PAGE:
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Federal Reserve bumps up U.S. interest rate, signals two more in 2018
14 June 2018, 05:40 | Joann Bryant
Federal Reserve raises interest rates
The Fed is looking for interest rates to rise to 3.4% by 2020, unchanged from the previous forecast.
The central bank's new median forecast projects the Fed's benchmark rate at 3.1 percent by the end of 2019, up from 2.9 percent in the previous forecast.
That also means cardholders soon will be forking over even more money in interest payments annually, an estimated $2.2 billion alone for what's expected to be the Federal Reserve's second rate hike of the year, according to the June Credit Card Debt Report from CompareCards.
Along with rising interest rate expectations.
Fed Governor Lael Brainard, among the most dovish policymakers least anxious to tighten, said on May 31 "the sizable fiscal stimulus that is in train is likely to provide a tailwind to growth in the second half of the year and beyond".
Also notable was that the Fed deleted about 80 words of its statement that said it expected the economy to "evolve in a manner that will warrant further gradual increases" in rates.
The Fed move came after a two-day meeting where its members discussed the robust state of the U.S. economy and the potential impact of a trade war amid rising tension between the USA and its largest trading partners. This would improve the Fed's communication, Powell said.
That is a welcome step-up from the roughly 2-percent growth averaged throughout the recovery, which was plagued by a series of crises overseas and uncertainties at home, delaying the Fed's tightening plans. In the longer run, it maintained the forecast for 1.8% growth.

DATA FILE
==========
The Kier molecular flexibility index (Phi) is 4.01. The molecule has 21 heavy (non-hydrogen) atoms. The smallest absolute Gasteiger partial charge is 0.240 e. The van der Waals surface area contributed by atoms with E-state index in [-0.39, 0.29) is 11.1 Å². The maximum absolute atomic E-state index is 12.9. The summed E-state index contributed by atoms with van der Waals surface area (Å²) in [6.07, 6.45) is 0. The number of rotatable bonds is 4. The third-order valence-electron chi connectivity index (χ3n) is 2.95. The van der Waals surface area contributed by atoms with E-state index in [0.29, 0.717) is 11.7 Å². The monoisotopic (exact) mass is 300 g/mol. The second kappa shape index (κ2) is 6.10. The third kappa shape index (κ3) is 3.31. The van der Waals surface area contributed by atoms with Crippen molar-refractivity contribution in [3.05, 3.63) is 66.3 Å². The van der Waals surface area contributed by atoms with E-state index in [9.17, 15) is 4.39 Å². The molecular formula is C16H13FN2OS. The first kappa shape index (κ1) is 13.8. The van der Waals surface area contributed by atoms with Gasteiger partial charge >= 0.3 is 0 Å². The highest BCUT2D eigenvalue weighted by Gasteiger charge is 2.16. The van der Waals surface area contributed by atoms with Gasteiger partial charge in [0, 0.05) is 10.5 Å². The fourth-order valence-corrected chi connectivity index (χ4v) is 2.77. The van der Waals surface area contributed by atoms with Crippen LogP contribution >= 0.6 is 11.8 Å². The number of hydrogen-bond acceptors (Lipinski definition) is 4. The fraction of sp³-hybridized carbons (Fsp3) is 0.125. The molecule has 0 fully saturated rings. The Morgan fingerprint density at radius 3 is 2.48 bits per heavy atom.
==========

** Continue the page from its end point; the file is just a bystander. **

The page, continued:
Here's the Fed's full statement: "Information received since the Federal Open Market Committee met in May indicates that the labour market has continued to strengthen and that economic activity has been rising at a solid rate". "Ongoing job gains are boosting wages and confidence". The Associated Press reported that while there have been increases, commodities prices other than those for food and energy decreased by 0.3 percent in the past year.
"Consistent with its statutory mandate, the Committee seeks to foster maximum employment and price stability". And their rate increases are addressing the "perceived threat of inflation", not an immediate inflation problem, he said. Risks to the economic outlook appear roughly balanced.
Overall, the FOMC saw the median Fed funds rate at 2.4% at the end of 2018, up from 2.1% at the past five meetings. "The stance of monetary policy remains accommodative, thereby supporting strong labor market conditions and a sustained return to 2 percent inflation". That reflects the fact that the U.S. recovery after the crisis has been stronger, and inflation is getting closer to the Fed's target. More increases are expected this year but the Fed noted "readings on financial and global developments" would factor into its decisions on future increases.
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